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Cultural Aspects in India

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Published: Mon, 26 Feb 2018

If the 20th century was generally recognized to be the American century, then the 21st might very well be regarded as the Indian century. After all, following China, India has the largest population in the world. Like China, it too has a large and fast-developing economy, and it is steadily converting these economic gains into growing political power abroad. Unlike China, however, India is governed by a vibrant, participatory democracy, which, while chaotic, reflects the political values of human rights and pluralism so cherished in the West. Indeed, as countries which have long guided the West in leading the world begin to lose ground to counterparts in the developing world, India is one of the few major future powers in a position to pick up the West’s mantle of human progress and freedom.

Though like the West in its commitment to democracy, India brings with a unique set of circumstances, informed by a history and culture, which stretch back for thousands of years. The common theme of Indian history has been heterogeneity. The abundant diversity found in India today was present almost from the beginning. The country’s oldest historical document, the Rig Veda, which is also a religious one, recounts a massive migration of one conceived ‘ancestor’ group and its intermingling with a loosely described native culture (Keay, 19-56). Scholars have found evidence of civilizations on the Indian subcontinent stretching back to times concurrent with the first city-states of Mesopotamia, Indian history (Keay, 1-18). Between the time of the Harrapan City States of around 3,000 B.C. all the way to India’s current prime minister Manmohan Singh, India has absorbed wave after wave of new peoples, new beliefs, and new ideas and added this to an already heady mix with every passing century. As a result, India’s startling diversity and variety were multiplied in countless directions.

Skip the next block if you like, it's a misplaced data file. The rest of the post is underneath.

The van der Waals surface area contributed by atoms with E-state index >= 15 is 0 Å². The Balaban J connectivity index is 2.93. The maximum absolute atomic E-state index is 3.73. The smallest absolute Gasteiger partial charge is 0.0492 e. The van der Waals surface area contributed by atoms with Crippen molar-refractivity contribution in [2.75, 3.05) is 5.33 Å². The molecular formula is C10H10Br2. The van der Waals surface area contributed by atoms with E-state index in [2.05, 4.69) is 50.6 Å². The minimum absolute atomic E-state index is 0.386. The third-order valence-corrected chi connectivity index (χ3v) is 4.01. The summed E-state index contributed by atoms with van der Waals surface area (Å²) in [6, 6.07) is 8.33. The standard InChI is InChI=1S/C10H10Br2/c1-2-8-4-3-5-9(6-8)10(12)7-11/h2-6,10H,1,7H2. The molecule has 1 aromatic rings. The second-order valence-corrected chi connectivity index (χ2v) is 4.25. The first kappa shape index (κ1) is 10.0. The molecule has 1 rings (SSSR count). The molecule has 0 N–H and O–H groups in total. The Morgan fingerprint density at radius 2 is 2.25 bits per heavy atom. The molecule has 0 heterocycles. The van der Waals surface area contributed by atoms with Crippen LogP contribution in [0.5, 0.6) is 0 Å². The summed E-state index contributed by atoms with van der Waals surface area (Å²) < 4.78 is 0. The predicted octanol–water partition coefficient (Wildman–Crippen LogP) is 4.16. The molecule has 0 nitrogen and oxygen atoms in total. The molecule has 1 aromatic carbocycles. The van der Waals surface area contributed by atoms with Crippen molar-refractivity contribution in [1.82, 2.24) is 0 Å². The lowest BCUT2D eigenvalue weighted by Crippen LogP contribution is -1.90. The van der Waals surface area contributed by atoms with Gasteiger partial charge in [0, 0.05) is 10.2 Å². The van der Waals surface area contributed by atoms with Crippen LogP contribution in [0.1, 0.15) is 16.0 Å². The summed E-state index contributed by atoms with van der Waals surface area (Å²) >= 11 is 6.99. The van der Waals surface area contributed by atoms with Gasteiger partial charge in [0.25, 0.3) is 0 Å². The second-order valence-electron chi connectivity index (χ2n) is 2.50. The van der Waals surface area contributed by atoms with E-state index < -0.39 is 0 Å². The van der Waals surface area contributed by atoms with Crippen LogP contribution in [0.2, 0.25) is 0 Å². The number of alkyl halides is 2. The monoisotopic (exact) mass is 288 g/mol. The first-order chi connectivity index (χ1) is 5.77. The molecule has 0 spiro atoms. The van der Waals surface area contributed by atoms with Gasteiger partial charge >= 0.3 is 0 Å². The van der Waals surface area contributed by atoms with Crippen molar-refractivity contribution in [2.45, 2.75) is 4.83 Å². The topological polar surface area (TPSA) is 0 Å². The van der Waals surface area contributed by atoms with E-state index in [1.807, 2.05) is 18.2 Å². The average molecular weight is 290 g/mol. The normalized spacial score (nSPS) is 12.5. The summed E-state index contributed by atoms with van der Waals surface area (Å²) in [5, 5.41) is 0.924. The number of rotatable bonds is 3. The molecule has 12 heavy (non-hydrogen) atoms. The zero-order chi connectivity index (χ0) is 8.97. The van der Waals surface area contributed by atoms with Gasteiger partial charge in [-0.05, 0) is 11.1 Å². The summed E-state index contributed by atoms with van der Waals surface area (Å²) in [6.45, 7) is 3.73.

Nowadays there are over 400 languages spoken in India with over 14 official languages recognized according to the CIA World Factbook. Its population, which had stayed predominately rural until recent years, is becoming more urbanized, and two of the world’s five most populous cities are located there. The Indian parliamentary democracy is multi-party, regional, and highly factionalized, reflecting the drastic differences that exist between districts even within the same province.

With all this diversity, it is tempting to impute irreconcilable contradictions between the types of people, institutions, and beliefs found in India. One might ask: how can one form a coherent statement about the existence of an overarching Indian culture? The answer to this has been as much a problem for government leaders as it has been for scholars, but it is one this paper will endeavor to supply in the following ways:

  1. We will discuss the major components of Indian culture (people, frames of references / communication, and group interactions) to illustrate the staggering variety of Indian cultural practices.
  2. We will focus on the notion of the Indian family and its characteristics, and attempt to make the case that the family as an institution provides a unifying theme for Indian culture, and a vehicle, which simultaneously relieves and reinforces the tectonic tensions brought on by societal diversity.
  3. We will discuss the findings of our interviews and outside readings to form a “big picture” analysis of Indian culture.